Snow has already fallen in the state, so drivers should get ready to drive with plows this winter. Talking about sharing the road with plows is really more of a discussion on what you shouldn’t do.
What shouldn’t you do?
Don’t pass. The road behind a plow is always better than the road in front of a plow. And all the snow, rock and other debris comes out of a plow at a high rate of speed––if you pass and try to drive through all that, the weight of the snow could force your vehicle off the road or break windows.
Of course, that’s assuming you don’t run into the plow while attempting to pass it.
Plows trucks weigh up to 58,000 pounds and sport not one, but two, plows. Everyone is familiar with the plow on the front, which is 12 feet long and takes up a whole lane. People tend to forget about the second, smaller plow positioned on the right side of the truck. It’s called a wing plow.
That’s the one folks run into. When plows are pushing snow, it comes up over the top of the plow and obscures all the lighting and flags. Again, plows weigh up to 14 times the average vehicle, so running into them is going to have an impact.
While not illegal to pass a plow, it’s recommended you never do so on the right side because of the wing plow. Law enforcement can and will cite drivers who act recklessly or carelessly and pass when it isn’t safe.
Operators will often work in pairs, especially on multi-lane roadways like freeways, to get snow pulled from the far left side all the way to the shoulder. Don’t try to pass several plows at once or drive between them.
Plows are large vehicles with blind spots, even when not working in blizzard conditions or pushing snow. Stay out of their blind spots.
If you’re going to pass, it’s important to consider where the snow is going. Our drivers typically push snow to the right, but in some cases, they will push snow into the median.
Sometimes there isn’t room to push snow into the median, or there aren’t enough operators available to tandem plow. You may see a plow working by itself on a freeway, pushing snow into the fast lane on the first lap and then moving it all the way off the roadway on a second pass. There may be enough room to pass safely on the right – but first slow down and observe where the snow coming out of the plow lands on the road before you make your decision.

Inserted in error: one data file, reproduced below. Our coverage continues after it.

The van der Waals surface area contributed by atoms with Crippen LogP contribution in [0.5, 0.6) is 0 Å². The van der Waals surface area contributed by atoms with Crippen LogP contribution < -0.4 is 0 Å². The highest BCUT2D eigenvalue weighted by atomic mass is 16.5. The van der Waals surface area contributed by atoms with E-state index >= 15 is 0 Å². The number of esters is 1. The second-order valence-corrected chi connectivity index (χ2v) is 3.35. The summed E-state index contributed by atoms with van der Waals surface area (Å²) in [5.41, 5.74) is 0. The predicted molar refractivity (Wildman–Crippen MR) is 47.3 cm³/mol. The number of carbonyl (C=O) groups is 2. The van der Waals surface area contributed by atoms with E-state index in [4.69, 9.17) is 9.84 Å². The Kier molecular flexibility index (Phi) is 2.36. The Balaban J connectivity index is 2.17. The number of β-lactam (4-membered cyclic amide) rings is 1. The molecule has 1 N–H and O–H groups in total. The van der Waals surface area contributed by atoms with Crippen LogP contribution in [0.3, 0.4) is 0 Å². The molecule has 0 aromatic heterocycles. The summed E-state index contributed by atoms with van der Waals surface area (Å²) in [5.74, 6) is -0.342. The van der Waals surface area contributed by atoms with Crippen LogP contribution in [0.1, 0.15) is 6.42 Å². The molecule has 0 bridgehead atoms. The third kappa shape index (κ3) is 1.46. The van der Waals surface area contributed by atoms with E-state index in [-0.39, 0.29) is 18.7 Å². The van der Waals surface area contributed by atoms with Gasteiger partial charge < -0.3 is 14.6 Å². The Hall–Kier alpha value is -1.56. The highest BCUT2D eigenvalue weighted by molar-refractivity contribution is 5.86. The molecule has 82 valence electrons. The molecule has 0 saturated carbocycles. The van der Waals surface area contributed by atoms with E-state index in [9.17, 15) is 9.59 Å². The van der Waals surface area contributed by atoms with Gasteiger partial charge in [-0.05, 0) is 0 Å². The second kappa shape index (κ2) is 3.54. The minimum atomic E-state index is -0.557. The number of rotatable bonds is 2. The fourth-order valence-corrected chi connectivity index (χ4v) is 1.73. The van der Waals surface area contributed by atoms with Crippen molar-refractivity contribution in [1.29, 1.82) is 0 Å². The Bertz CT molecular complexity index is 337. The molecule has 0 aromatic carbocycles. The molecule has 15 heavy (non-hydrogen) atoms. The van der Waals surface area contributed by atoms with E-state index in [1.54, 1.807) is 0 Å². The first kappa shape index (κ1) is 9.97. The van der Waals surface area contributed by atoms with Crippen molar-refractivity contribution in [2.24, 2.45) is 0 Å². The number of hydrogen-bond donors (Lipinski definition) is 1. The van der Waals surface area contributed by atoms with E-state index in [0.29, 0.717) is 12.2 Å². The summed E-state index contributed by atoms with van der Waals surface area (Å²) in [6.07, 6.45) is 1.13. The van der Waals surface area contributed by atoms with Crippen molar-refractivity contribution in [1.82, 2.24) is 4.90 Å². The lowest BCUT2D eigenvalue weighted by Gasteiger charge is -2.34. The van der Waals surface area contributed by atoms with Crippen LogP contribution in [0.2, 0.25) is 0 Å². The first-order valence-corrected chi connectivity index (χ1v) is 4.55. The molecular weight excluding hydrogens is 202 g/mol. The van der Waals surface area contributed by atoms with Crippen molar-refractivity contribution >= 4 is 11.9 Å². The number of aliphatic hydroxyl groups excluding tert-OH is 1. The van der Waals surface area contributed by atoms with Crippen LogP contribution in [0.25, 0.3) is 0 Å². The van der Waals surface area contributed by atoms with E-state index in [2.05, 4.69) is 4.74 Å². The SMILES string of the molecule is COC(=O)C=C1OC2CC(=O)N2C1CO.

When in doubt, don’t pass.
What should you do?
- Drive for conditions. The posted speed limit is set based on ideal conditions, so in winter you’ll have to slow down. It’s on the driver to determine a safe speed.
- Maintain at least a three-second following distance. On slick roads, you’ll need more time to react and stop if necessary.
- Move over. Any time emergency vehicles—which include tow trucks—are flashing their lights, you are legally required to slow down and move over into another lane if possible.
- Leave early. Giving yourself extra time will make it that much easier to make smart decisions.
- Download 511. No need to guess what your route looks like – download the 511 app or visit 511.idaho.gov to see road conditions and if there are any reported crashes.
As you head out on the road this winter, keep these safety tips in mind so that you and our plow drivers can make it home safely.